What Is Bankruptcy?
For individuals facing financial difficulties, bankruptcy may offer a path to finding relief from overwhelming debt. However, there are different kinds of bankruptcies and some are available only in specific circumstances. Bankruptcy is the process whereby a person legally declares himself or his business unable to pay outstanding debts. Depending upon the type filed, one meets with a judge to determine a payment schedule or have a legal bankruptcy discharge most if not all debts. Businesses also may declare bankruptcy, which either means the business will close, or that the business will continue to operate with reduced payments to debtors. This section includes information on the basics of bankruptcy, the differences between Chapter 7 and Chapter 13 bankruptcy, the benefits and limits of each, and answers to common questions about bankruptcies.
It's important to understand what "declaring bankruptcy" really means, and the consequences of doing so. The process essentially releases the debtor from personal liability for certain debts through a court order. The discharge also prohibits creditors or collections agencies from communicating with debtors. But when you declare bankruptcy, it can substantially hurt your credit rating and limit your financial options going forward.
Chapter 7 vs. Chapter 13 Bankruptcy
Bankruptcy for individuals, married couples, or domestic partners is distinguished by "chapters," which correspond to the federal bankruptcy code citations. Chapter 7 is the most common form filed by spouses or individuals. Chapter 13 bankruptcy is filed by individuals who own large amounts of property or assets but find that their income cannot cover the exorbitant payments on debts owed.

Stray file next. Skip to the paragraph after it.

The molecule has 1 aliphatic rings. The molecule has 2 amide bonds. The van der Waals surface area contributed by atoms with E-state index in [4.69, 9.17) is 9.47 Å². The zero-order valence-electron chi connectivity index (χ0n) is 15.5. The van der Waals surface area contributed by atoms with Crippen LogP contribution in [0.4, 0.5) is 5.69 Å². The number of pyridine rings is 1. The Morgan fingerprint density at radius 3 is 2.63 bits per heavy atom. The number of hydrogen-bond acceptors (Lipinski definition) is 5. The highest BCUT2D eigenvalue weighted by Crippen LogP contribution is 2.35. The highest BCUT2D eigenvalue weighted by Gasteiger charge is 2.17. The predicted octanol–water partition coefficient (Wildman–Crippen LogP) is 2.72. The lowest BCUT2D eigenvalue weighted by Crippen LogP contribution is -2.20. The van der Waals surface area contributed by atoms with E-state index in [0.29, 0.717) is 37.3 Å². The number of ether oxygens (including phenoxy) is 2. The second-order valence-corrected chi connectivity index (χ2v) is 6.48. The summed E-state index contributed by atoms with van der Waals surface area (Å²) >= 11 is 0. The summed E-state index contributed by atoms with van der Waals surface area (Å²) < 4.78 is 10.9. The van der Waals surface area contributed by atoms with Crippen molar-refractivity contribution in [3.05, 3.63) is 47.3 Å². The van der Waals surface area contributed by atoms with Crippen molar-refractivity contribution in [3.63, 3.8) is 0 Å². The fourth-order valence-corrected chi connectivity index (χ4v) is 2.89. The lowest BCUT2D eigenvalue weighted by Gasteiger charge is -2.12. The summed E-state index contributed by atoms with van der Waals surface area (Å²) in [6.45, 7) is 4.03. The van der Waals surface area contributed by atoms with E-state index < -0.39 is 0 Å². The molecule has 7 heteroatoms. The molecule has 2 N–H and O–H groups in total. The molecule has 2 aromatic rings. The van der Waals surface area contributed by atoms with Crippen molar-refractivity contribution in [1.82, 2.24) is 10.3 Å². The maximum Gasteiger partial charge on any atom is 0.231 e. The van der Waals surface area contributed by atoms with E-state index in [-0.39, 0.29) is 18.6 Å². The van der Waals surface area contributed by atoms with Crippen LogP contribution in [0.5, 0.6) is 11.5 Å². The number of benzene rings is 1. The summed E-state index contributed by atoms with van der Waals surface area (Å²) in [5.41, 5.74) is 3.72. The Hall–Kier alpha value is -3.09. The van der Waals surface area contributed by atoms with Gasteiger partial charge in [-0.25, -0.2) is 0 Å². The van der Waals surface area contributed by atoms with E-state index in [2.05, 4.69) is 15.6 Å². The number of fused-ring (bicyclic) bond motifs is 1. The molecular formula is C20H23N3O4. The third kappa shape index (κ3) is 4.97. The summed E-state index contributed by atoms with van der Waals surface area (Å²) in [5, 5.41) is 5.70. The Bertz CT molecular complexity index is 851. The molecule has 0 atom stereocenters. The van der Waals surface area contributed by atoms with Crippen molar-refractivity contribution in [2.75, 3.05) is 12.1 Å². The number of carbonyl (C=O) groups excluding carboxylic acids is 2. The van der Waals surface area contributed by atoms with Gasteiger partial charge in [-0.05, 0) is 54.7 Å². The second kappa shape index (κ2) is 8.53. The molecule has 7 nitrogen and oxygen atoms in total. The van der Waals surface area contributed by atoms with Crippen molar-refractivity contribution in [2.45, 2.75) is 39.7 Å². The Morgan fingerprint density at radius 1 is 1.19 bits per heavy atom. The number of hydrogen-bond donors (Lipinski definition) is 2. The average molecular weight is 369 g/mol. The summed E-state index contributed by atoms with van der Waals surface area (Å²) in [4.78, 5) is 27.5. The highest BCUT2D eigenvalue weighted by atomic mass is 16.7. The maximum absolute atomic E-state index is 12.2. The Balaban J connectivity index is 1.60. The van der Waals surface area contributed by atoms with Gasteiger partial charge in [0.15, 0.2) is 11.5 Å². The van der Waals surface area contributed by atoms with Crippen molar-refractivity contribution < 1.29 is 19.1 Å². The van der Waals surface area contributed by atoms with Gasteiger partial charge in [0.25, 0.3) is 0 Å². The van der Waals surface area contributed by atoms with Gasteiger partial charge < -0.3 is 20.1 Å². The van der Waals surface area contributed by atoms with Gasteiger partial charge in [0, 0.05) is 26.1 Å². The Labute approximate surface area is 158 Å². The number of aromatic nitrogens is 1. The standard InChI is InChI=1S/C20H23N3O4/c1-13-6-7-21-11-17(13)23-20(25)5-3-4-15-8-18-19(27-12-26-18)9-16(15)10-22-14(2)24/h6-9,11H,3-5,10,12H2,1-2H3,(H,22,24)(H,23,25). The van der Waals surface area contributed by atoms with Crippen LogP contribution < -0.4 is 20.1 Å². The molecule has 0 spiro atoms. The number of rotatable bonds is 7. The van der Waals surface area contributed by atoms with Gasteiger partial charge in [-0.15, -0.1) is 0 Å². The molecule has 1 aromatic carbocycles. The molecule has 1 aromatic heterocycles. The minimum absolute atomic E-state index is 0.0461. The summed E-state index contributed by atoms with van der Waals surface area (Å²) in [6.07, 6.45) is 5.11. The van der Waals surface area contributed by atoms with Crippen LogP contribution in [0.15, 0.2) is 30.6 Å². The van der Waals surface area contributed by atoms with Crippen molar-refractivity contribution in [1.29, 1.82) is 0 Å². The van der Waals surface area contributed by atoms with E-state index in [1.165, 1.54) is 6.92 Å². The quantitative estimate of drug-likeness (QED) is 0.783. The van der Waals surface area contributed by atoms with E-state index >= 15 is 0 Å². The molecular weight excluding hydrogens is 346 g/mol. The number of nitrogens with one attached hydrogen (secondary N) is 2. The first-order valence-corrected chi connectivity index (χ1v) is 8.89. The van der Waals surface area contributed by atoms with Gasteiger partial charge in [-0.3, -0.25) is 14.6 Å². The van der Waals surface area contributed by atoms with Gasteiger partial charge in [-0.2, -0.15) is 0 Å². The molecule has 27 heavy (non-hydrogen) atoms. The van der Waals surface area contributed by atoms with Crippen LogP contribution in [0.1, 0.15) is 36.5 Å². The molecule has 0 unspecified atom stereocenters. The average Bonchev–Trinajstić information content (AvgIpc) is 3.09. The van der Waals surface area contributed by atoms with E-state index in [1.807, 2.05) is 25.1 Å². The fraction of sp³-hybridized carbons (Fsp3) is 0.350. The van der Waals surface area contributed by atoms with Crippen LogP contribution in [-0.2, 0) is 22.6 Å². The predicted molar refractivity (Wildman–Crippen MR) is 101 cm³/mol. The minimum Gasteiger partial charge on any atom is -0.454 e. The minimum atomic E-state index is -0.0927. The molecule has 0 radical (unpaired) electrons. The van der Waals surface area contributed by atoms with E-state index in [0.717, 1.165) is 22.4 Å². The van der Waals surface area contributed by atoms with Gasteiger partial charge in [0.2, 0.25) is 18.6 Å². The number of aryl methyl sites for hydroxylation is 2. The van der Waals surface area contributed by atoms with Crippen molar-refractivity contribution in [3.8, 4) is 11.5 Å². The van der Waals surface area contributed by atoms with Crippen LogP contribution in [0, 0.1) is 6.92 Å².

Is Bankruptcy a Good Idea for You?
There are many factors that should be taken into account when considering filing for bankruptcy. This includes understanding how your debts, such as credit card debt, are "discharged," or removed; keeping your home, car, and certain other property protected from creditors; and what impact your declaration of bankruptcy will have on any co-signers.
Eliminating Tax Debts in Bankruptcy
Very few tax debts may be discharged; a debtor is still liable for most tax debt after bankruptcy, particularly federal taxes. However, bankruptcy law allows the discharge of tax debt only in some very limited circumstances. As a rule of thumb, a debtor is more likely to have tax debt discharged in Chapter 7 than in a Chapter 13 bankruptcy.
How a Bankruptcy Attorney Can Help
Attorneys aren't needed for every bankruptcy case, but in many cases legal assistance can be beneficial, if not crucial. With the complex nature of bankruptcy procedures, it often helps to have a knowledgeable resource for information and a skilled advocate for negotiations and likely court proceedings. If you'd like to learn more about bankruptcy, and get help with the process of filing for bankruptcy, you should contact an experienced bankruptcy attorney near you.